Commentators like to exclaim about how much “market cap was lost” or “wealth was destroyed” by the latest drop in price. In a market crash, however, the drop does not destroy wealth. It merely reveals the true level of wealth. Destruction happens on the way up, as irrational exuberance leads to poor investments.
Watching the numbers on Wall Street, it’s easy to forget that investments ultimately are made in earning assets like shops, labs, and factories. It’s during the bubble phase that wealth is destroyed, by funding investments that never pay off.
The EU has had to deal with two crises … The first was obviously the global financial crisis, caused by major falls in asset values. – Douglas Flint, remarks to House of Lords October 2014
We were reminded of this popular misconception when we read it recently in Douglas Flint’s testimony before the House of Lords. This statement is an oversimplification, to put it politely. “Major falls in asset classes” did not materialize out of nowhere. Is there anyone in the House of Lords who accepts this account of the crisis? It seems scripted – for children, perhaps, or the CNBC cheerleaders.
Masaaki Shirakawa comes off as rather better informed, but still surprised (!) to discover asset price bubbles. In fairness, the Japanese bust was the first of its kind among developed economies in the postwar era.
We have to start by recognizing this odd reality of bubbles being accompanied by price stability, yet then followed by instability of the financial system, subsequently bringing about low growth and often inflation that is lower than desired. – Masaaki Shirakawa, remarks at BIS conference March 2014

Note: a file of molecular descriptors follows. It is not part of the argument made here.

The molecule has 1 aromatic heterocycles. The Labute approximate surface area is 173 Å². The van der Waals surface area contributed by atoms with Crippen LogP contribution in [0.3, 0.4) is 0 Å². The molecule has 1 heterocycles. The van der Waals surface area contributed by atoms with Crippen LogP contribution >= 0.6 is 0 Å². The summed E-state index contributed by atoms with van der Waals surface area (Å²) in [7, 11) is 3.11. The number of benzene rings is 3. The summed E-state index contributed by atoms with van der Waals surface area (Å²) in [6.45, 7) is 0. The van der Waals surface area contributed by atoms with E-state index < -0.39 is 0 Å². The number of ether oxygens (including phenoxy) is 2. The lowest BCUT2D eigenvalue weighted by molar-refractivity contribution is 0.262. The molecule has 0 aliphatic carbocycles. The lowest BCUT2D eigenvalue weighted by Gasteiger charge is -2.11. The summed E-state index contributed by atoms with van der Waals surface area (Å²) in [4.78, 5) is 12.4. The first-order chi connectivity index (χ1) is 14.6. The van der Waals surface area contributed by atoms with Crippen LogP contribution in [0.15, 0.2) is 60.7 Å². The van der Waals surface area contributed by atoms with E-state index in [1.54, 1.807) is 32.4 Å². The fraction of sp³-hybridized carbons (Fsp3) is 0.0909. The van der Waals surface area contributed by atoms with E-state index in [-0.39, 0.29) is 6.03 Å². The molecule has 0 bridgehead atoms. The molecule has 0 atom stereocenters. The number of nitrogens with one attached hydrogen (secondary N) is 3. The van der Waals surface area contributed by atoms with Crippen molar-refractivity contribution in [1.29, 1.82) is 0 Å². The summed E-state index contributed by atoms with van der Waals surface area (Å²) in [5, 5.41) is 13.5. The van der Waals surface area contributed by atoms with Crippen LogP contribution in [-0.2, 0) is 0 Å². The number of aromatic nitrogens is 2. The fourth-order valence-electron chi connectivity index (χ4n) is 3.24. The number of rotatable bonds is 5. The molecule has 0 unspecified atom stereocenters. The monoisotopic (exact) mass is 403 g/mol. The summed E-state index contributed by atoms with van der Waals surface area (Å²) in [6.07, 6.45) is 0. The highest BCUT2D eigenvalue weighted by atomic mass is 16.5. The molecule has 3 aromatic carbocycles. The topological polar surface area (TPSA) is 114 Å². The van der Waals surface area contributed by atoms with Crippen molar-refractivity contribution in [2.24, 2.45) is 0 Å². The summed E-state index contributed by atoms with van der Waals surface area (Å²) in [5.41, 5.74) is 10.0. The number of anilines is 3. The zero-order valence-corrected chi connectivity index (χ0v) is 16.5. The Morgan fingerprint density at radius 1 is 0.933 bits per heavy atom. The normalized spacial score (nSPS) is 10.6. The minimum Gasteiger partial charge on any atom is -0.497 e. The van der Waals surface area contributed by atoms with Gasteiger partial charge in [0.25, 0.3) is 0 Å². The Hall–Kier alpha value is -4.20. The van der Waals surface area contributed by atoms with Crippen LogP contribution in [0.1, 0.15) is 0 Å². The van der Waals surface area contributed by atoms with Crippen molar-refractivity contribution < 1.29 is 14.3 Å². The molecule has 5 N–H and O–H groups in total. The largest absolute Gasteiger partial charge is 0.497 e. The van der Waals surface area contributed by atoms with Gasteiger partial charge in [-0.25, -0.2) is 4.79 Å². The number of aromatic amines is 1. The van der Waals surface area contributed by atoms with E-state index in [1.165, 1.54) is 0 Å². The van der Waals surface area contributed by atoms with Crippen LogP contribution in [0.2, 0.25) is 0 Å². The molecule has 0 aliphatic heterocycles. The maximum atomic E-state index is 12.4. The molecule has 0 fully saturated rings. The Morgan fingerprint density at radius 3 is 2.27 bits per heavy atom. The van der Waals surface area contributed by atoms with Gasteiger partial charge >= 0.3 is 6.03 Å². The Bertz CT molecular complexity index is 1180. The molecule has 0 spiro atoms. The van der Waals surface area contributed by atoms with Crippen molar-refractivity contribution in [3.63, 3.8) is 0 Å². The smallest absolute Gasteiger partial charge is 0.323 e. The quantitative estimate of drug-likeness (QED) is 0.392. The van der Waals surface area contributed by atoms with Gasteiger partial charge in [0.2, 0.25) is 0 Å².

Yes, this odd illusion of stability – like ice over a flowing river. He goes on to describe a central bank misled by consumer prices into “accommodating” an asset bubble, which in turn destabilizes the financial system. The ensuing low growth, we have to say, is the true trend rate.
Our purpose here is not to single out people, like Mr. Flint, who should know better. We are intrigued, however, by the long list of trained professionals who continue to be surprised by this well understood chain of events. This prescient article, subtitled “central banks should pay more attention to rising share and property prices,” is from 1999.
U.S. house prices have risen by nearly 25 percent over the past two years … but these increases, [Bernanke] said, “largely reflect strong economic fundamentals.”
This studied “surprise” is starting to wear thin. Have America’s central bankers purposely inflated bubbles and then lied about it? That seems a little extreme. Maybe there’s another explanation. Here is an iconoclastic way of looking at our American trendline:
Maybe, without the tech bubble and the housing bubble, the S&P 500 would have run flat around 1,200. Raghuram Rajan has said that Western leaders are using credit to compensate for their citizens’ loss of purchasing power. They have a powerful incentive not to admit their economies are in decline. Boom and bust cycles, six or seven years long, are preferable to obvious stagnation – especially on an elections calendar.
If the Fed were not complicit in this deception, politicians would change the Fed. Consider Sen. Schumer’s famous “get to work, Mr. Chairman,” or this one from Sen. Gramm – mere weeks before the NASDAQ crash:
“Don’t become so frightened by success that you throw wet blankets on a fire that isn’t burning.”
Central bankers aren’t stupid, and they aren’t independent. They know their political masters enjoy a rising stock market, and can easily escape blame for the inevitable crash – especially if the crash is inexplicable, and entirely unforeseen.
See also: America’s structural trap